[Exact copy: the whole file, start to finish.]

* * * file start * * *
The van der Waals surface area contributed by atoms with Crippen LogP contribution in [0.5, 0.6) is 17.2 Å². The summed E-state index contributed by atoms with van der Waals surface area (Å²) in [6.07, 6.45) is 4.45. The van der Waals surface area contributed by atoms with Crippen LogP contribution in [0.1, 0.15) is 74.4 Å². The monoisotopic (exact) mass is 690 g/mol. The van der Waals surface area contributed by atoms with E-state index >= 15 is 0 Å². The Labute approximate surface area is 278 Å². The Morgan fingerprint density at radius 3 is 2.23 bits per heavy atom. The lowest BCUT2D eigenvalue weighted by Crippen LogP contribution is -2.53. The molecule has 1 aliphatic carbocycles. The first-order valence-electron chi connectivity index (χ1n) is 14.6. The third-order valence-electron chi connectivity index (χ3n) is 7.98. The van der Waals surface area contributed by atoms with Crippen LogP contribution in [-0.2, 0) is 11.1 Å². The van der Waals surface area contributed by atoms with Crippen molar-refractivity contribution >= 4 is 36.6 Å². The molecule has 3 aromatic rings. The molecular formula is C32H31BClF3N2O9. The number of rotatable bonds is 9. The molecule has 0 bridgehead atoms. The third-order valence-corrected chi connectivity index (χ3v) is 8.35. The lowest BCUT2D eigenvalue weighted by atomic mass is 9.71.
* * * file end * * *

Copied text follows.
The van der Waals surface area contributed by atoms with Crippen LogP contribution in [0.5, 0.6) is 17.2 Å². The summed E-state index contributed by atoms with van der Waals surface area (Å²) in [6.07, 6.45) is 4.45. The van der Waals surface area contributed by atoms with Crippen LogP contribution in [0.1, 0.15) is 74.4 Å². The monoisotopic (exact) mass is 690 g/mol. The van der Waals surface area contributed by atoms with E-state index >= 15 is 0 Å². The Labute approximate surface area is 278 Å². The Morgan fingerprint density at radius 3 is 2.23 bits per heavy atom. The lowest BCUT2D eigenvalue weighted by Crippen LogP contribution is -2.53. The molecule has 1 aliphatic carbocycles. The first-order valence-electron chi connectivity index (χ1n) is 14.6. The third-order valence-electron chi connectivity index (χ3n) is 7.98. The van der Waals surface area contributed by atoms with Crippen LogP contribution in [-0.2, 0) is 11.1 Å². The van der Waals surface area contributed by atoms with Crippen molar-refractivity contribution >= 4 is 36.6 Å². The molecule has 3 aromatic rings. The molecular formula is C32H31BClF3N2O9. The number of rotatable bonds is 9. The molecule has 0 bridgehead atoms. The third-order valence-corrected chi connectivity index (χ3v) is 8.35. The lowest BCUT2D eigenvalue weighted by atomic mass is 9.71.